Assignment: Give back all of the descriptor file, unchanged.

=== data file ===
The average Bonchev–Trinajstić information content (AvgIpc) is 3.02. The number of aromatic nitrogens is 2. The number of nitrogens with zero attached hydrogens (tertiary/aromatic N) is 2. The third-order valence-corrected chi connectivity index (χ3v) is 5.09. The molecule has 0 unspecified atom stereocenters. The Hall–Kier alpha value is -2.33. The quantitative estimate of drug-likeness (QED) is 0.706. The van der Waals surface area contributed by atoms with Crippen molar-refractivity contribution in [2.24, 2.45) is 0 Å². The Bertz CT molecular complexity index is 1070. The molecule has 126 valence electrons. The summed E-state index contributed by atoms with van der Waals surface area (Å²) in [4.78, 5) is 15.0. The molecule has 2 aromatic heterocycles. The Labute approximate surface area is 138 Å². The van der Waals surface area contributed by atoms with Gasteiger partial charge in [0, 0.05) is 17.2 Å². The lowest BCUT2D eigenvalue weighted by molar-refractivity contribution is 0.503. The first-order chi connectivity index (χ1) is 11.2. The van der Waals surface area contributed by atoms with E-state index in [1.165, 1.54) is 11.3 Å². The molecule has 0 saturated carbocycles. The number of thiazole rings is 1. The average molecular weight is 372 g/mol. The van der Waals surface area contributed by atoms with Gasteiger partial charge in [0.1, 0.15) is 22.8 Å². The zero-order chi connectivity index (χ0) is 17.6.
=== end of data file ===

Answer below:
The average Bonchev–Trinajstić information content (AvgIpc) is 3.02. The number of aromatic nitrogens is 2. The number of nitrogens with zero attached hydrogens (tertiary/aromatic N) is 2. The third-order valence-corrected chi connectivity index (χ3v) is 5.09. The molecule has 0 unspecified atom stereocenters. The Hall–Kier alpha value is -2.33. The quantitative estimate of drug-likeness (QED) is 0.706. The van der Waals surface area contributed by atoms with Crippen molar-refractivity contribution in [2.24, 2.45) is 0 Å². The Bertz CT molecular complexity index is 1070. The molecule has 126 valence electrons. The summed E-state index contributed by atoms with van der Waals surface area (Å²) in [4.78, 5) is 15.0. The molecule has 2 aromatic heterocycles. The Labute approximate surface area is 138 Å². The van der Waals surface area contributed by atoms with Gasteiger partial charge in [0, 0.05) is 17.2 Å². The lowest BCUT2D eigenvalue weighted by molar-refractivity contribution is 0.503. The first-order chi connectivity index (χ1) is 11.2. The van der Waals surface area contributed by atoms with E-state index in [1.165, 1.54) is 11.3 Å². The molecule has 0 saturated carbocycles. The number of thiazole rings is 1. The average molecular weight is 372 g/mol. The van der Waals surface area contributed by atoms with Gasteiger partial charge in [0.1, 0.15) is 22.8 Å². The zero-order chi connectivity index (χ0) is 17.6.